Questions for our seven writers

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To MA or not MA? Is a creative writing MA worth the cost and will it help my writing career?


People frequently ask whether a creative writing MA is worth the price. My usual answer is that it teaches you how to read like a writer, and imposes the discipline of a deadline. But a good degree will also help you develop the skills you’ll need to help your work find an audience. You may be asked to put your novel into context while promoting it. The questions I’m asked most frequently are about my influences, my purpose in writing the book, and where I think it fits in the tradition of gothic fiction. It helps to have spent time thinking and talking about the craft of writing, before fielding questions like these.

If you can’t do a degree, you can create your own syllabus. Many good writers have written beautifully about the craft. A few I found helpful: Annie Lamott, Bird by Bird; Francine Prose, Reading Like a Writer; Stephen King, On Writing; Ursula Le Guin, The Wave in the Mind and Steering the Craft; John Gardner, The Art of Fiction; Joyce Carol Oates, The Faith of a Writer; John DuFresne, The Lie that Tells the Truth.


I would’ve loved to have done an MA, but to be brutally honest, I’ve got two little kids to feed, my wife is a stay at home mum, I work in a secondary school (teaching pay is awful!) and I just couldn’t afford it. Whiteout was written as a hobby, something I loved to do, and although I have an English degree from Marjon down in Plymouth there was no focus on creative writing on my course, so I really made things up as I went along in the writing of my first novel, and just read and wrote as much as I could. I still feel very lucky that this amazing opportunity happened to me with absolutely no prior experience.

But the thing is, since the sale of Whiteout, working with great editors like Katie Jennings and Mattie Whitehead at Stripes has really helped hone my writing, and forced me to up my game. Similarly, from having Polly Nolan at Greenhouse steer me in the writing of book 2, I feel like I’ve been on an intensive writing course, where all my faults have been exposed. At times its been brutal, but I’ve got no doubt working with Polly has really helped my writing. Polly is a fantastic editor who really seems to get to the heart of what I’m trying to write and drag it out of me.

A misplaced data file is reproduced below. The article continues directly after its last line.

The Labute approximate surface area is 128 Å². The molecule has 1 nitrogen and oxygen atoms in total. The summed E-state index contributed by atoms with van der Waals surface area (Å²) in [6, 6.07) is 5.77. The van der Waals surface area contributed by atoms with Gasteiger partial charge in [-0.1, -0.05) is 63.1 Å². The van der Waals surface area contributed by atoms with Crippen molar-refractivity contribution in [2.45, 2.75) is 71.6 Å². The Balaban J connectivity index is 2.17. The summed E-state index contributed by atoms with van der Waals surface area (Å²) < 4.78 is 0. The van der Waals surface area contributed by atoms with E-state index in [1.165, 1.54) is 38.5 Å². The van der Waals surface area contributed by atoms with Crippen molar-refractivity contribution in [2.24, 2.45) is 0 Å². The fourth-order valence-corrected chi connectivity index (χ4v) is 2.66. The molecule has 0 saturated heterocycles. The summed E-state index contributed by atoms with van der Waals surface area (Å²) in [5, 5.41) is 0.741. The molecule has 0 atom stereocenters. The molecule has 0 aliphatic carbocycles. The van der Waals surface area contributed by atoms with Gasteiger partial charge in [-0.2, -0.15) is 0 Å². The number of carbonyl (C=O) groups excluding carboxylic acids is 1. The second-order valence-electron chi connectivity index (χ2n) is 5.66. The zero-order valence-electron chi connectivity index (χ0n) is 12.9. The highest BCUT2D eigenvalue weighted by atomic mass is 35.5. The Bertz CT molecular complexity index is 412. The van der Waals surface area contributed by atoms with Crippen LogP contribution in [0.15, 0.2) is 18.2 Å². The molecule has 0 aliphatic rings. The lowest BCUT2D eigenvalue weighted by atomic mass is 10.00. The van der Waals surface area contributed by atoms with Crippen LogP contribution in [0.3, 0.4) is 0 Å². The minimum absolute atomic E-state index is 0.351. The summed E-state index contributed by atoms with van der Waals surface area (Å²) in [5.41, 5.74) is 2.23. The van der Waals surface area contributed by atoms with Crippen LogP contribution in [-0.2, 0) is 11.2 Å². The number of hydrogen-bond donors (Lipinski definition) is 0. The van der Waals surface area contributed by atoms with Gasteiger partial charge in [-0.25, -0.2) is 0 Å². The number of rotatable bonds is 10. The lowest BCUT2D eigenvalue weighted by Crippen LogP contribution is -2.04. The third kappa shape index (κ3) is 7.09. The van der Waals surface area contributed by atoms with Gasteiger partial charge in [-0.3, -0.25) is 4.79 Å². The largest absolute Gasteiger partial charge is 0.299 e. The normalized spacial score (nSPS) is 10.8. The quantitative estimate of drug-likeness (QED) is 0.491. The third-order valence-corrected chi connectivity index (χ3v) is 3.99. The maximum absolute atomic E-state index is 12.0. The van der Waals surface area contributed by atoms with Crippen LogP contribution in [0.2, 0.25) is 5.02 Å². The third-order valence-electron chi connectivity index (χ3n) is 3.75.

But if I had the chance to do an MA? I would love to!

I must declare an interest, here. I have taught on the MA Writing for Children and Young Adults programme at the University of Winchester for over 10 years. I have an MA myself and last year completed a creative writing doctorate. My fees for the latter were waived because of my teaching post and the irony is not lost on me.

Despite this, my first point about MAs is an obvious one. You don’t need a degree to succeed as a novelist. What you need is a really good novel.

And when someone applies to do an MA at Winchester I’m interested to know what she or he or they hope to get out of it.

Those who seek the magic formula to becoming a successful novelist are better off saving their money. But if you are looking to practise and develop your craft with the discipline of weekly deadlines and a supportive writing community then an MA can be transformative. For some, a course allows them to publicly acknowledge for the first time that they are serious about their writing and the impact of this cannot be underestimated. You will discuss stimulating books. You will be encouraged to experiment as well as specialise. You will (usually) have to write some academic essays and you will almost certainly be expected to submit your raw drafts for critique by your tutor and your peers. If you think this might stifle your creativity, don’t do it. But an MA programme can be the push and the stimulus an emerging writer needs and it is also likely to provide opportunities to connect with agents and editors. Do your research though. MAs differ enormously in terms of how they are set up and what exactly they offer.